Monday, February 07, 2005

Elections boycotting

What's with that elections boycotting business?! I can't imagine how a group of people can get a chance to participate in elections, have their voice heard, and have a chance in participating in governing their lives, and boycott that chance.

I'm certainly not politically sophisticated, so I just don't get it. Why did Hamas boycott the Palestinian elections?! Why did
Sunni Iraqis boycott the Iraqi elections?! Why did the Egyptian opposition parties boycott the parliamentry election in 1990? What could they have possibly gained by that?

So what if they have issues with the election process, if it is too early for elections and they're not ready yet, or whatever other reason. Shouldn't they try to work on the issues they have instead. Inevitably reaching nowhere, and the upper hands will have the elections their way, yes. But then, if there is one thing about the election process that is right, then it is worth participating. If they participate in the elections, and get 20% of the votes instead of say 40%, because of the issues they had. Isn't that still much better than getting 0%, and having no voice, and having zero representation.

What if the Sunnis had participated in the Iraqi elections. Wouldn't they have had atleast some representation in the new Iraqi parliament, giving them a legal and credible voice. Yes, their goal is much higher, they've been ruling the country for ages. Its all or nothing, eh. Boycotting the election leaves only one option to be heard and to have things their way. Through guns and blood?! Do we always have to limit our options to this! Why are we always so fond of that option!

Violent resistance is certainly important, and sometimes necessary, and is definetely a mean to an end. But I'm afraid that its becoming the only mean, and worst yet, the end itself. You've resisted the occupation with enough violence that is killing more Iraqis than occupiers. Does this violence have to be endless? Become martyrs, or life is not worth living! Can't we have smart martyrs, who know when to fight, when to stand for their beliefs, when to peacefully participate, and when to embrace others.

Didn't Hamas do awesomely well in the municipal elections. Wouldn't they have been able to make a stronger statement of their overwhelming support and better impose their negotiations standards with Israel if they had participated in the national elections -- even if their candidate didn't win.

Aren't the Egyptian opposition members of parliament making a difference. There are around 12 opposition members or so, out of over 400 in total, and they've already banned so many books!

Won't Iraqi Sunnis regret it, when they end up not participating in their future, not having a better mean to voice their issues, exert pressure, and having however members of parliament that they could've had elected strongly request the occupation armies to withdraw.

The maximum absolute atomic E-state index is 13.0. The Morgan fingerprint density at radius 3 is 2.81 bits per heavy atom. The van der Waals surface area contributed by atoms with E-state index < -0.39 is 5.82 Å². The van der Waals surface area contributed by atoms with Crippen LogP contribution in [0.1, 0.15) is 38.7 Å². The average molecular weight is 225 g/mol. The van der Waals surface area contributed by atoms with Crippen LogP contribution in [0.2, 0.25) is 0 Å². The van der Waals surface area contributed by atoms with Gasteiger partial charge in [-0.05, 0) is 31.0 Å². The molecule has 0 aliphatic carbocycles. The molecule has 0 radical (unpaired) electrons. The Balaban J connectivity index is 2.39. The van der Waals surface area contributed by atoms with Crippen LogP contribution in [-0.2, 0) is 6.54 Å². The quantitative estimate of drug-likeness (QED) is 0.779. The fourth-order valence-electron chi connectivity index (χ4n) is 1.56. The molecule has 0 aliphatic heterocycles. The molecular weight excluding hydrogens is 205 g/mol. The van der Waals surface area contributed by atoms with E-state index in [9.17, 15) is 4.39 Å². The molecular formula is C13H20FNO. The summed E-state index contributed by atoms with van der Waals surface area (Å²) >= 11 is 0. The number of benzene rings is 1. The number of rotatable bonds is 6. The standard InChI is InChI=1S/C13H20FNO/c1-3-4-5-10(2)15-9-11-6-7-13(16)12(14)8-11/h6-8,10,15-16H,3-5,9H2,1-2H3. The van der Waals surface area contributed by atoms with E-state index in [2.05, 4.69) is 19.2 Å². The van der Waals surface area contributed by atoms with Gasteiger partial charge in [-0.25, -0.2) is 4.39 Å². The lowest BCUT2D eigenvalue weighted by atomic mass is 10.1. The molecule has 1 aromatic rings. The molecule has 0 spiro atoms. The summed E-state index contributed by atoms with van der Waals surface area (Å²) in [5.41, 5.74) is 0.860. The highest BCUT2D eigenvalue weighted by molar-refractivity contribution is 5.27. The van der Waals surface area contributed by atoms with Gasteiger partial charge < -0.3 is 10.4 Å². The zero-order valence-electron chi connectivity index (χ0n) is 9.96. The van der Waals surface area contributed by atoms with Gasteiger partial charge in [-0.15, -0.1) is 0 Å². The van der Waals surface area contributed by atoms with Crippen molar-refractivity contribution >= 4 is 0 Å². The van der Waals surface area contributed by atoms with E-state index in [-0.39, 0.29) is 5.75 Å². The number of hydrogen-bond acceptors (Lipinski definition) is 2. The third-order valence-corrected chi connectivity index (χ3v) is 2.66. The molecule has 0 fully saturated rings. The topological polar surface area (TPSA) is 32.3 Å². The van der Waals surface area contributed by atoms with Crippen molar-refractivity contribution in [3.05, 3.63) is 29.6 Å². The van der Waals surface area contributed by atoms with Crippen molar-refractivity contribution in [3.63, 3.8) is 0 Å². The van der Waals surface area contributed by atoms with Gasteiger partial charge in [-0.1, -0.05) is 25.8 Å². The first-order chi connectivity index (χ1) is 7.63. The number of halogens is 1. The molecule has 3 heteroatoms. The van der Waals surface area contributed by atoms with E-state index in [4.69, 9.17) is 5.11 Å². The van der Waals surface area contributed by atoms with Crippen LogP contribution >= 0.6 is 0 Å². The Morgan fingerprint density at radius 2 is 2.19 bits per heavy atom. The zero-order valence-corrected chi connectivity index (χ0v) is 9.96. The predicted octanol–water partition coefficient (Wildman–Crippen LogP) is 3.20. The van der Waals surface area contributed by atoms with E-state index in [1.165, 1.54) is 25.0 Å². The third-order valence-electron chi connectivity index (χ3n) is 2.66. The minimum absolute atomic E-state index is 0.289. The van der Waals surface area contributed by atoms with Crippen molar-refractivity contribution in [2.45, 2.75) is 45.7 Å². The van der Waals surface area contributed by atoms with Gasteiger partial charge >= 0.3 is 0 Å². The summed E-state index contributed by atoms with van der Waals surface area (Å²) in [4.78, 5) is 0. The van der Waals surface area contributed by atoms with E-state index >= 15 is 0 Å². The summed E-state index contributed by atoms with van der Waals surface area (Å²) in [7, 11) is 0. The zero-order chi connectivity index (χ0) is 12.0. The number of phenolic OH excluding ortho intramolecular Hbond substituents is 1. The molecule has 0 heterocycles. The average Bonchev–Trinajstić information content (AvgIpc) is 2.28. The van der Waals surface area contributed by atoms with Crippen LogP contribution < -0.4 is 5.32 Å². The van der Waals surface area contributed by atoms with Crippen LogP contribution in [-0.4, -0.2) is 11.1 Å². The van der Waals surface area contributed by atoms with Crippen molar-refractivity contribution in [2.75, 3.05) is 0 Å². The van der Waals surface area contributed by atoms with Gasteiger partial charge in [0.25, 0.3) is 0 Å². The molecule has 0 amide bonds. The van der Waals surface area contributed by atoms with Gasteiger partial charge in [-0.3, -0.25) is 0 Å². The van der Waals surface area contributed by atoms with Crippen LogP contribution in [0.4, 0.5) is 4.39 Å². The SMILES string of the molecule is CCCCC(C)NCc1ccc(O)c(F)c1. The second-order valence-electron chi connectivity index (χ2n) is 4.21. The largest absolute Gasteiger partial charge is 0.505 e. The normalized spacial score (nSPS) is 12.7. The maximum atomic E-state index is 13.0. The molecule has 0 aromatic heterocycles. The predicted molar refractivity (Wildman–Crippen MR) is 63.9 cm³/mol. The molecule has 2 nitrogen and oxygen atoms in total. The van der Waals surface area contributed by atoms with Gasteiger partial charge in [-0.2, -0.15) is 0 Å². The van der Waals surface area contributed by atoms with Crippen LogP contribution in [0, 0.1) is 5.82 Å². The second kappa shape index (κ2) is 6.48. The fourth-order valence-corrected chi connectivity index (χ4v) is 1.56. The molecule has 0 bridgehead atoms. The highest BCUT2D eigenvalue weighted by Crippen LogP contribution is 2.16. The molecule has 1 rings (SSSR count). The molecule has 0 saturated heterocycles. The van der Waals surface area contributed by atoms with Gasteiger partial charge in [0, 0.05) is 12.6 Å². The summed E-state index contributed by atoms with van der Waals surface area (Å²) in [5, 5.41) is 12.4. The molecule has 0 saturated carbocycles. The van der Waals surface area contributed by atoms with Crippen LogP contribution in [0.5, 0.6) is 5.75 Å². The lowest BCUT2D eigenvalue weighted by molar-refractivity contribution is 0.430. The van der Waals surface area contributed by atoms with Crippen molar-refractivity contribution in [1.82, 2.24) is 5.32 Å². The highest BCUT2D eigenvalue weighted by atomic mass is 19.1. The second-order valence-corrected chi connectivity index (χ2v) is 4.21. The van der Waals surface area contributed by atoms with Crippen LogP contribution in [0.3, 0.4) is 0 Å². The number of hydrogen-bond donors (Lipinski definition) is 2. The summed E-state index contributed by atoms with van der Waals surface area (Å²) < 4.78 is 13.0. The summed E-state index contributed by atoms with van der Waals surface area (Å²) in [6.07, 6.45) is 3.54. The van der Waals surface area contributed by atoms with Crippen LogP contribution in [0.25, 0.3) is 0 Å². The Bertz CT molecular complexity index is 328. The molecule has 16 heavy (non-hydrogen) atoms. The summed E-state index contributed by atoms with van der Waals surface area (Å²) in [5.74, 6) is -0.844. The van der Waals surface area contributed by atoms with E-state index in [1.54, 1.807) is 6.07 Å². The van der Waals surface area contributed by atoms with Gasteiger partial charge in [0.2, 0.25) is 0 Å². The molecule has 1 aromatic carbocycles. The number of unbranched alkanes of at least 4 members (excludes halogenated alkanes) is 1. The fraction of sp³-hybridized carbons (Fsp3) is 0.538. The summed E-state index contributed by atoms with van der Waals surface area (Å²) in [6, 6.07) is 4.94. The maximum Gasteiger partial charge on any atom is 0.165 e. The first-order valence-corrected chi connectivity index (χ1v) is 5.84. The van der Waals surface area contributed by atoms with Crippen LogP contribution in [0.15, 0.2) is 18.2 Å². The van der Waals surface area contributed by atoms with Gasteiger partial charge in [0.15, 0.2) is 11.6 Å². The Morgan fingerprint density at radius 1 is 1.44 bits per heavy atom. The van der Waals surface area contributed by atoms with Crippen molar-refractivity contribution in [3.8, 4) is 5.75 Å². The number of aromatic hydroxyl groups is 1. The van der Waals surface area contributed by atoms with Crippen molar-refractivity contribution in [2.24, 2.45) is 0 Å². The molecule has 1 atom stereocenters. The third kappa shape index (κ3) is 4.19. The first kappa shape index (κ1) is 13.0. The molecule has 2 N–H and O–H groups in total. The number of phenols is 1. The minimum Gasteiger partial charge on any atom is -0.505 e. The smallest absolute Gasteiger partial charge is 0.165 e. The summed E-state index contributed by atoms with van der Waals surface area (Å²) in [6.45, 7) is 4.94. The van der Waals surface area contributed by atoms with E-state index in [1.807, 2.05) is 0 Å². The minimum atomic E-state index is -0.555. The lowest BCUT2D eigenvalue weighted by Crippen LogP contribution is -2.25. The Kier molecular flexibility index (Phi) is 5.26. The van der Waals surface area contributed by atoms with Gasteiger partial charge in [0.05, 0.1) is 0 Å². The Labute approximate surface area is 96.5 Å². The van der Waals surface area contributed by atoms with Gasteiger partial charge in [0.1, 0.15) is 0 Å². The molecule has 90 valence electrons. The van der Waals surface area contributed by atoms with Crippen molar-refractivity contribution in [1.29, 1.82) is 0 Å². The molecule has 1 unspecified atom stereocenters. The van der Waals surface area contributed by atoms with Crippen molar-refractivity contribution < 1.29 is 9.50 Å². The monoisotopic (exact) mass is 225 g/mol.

Let's take a look at the other extreme on the other end of the globe. Ralph Nader has been participating in the US presidential elections for 3 times now, knowing that he will lose everytime. He's been attacked for running in the elections, being blamed for costing the democrats the presidency. He can't participate in the presidential debates, can't go on the ballots in many states, his campaign is poorly funded, and yet he doesn't back down. Why does he do it? Not to get famous, and not to get everything and be president, but to win enough votes to have a viable third party. An alternative to the two parties, which he believes are two of the same thing. He didn't boycott the elections and whine about it.

3 comments:

AJourneyinLife said...

Have to say I'm impress with your comments about boycotting, it nice to see another human being agrees on that subject, boycotting electing are stupid. as for the answer it easier for them to boycott than to run and lose. I think they rather win than face losing. if they boycott then they don't have to say we lost and don't have the support of the people.

American On Line said...

In this context, Boycott, by any other name, may very well be a 'vote' against the system or the parties or the candidates or the issues, etc., or a combination of those.

No single reason ever exists for why a multitude of people choose not to or refuse to vote. Frequently, it is a gesture that formalizes one's conviction that a particular election is a farce, and that any participation by them in it would be seen by themselves and/or others as condoning the farce or conflicting with their own beliefs. It may very well be that their perception of the farce is wrong, yet that is not the issue.In the USA, millions do not vote and they are accused of apathy. Is it apathy? Or is it a boycott? I am not so sure that it is, or it is not, both, one or none.

For some, it may be a boycott: it is how they make it known that "they elections are all the same no matter what party wins. When whoever gets to DC, they all get together and take and spend my money and spend it, while all the time blaming one another."

For others, they do not see that their vote makes a difference, as the 'votes' are not fair, reliable, or counted.

Whatever the reasons, frequently a boycott, "a concerted refusal to have dealings with," is the act of a large number of people who, with "their refusal to vote, cast their vote": none of the above.

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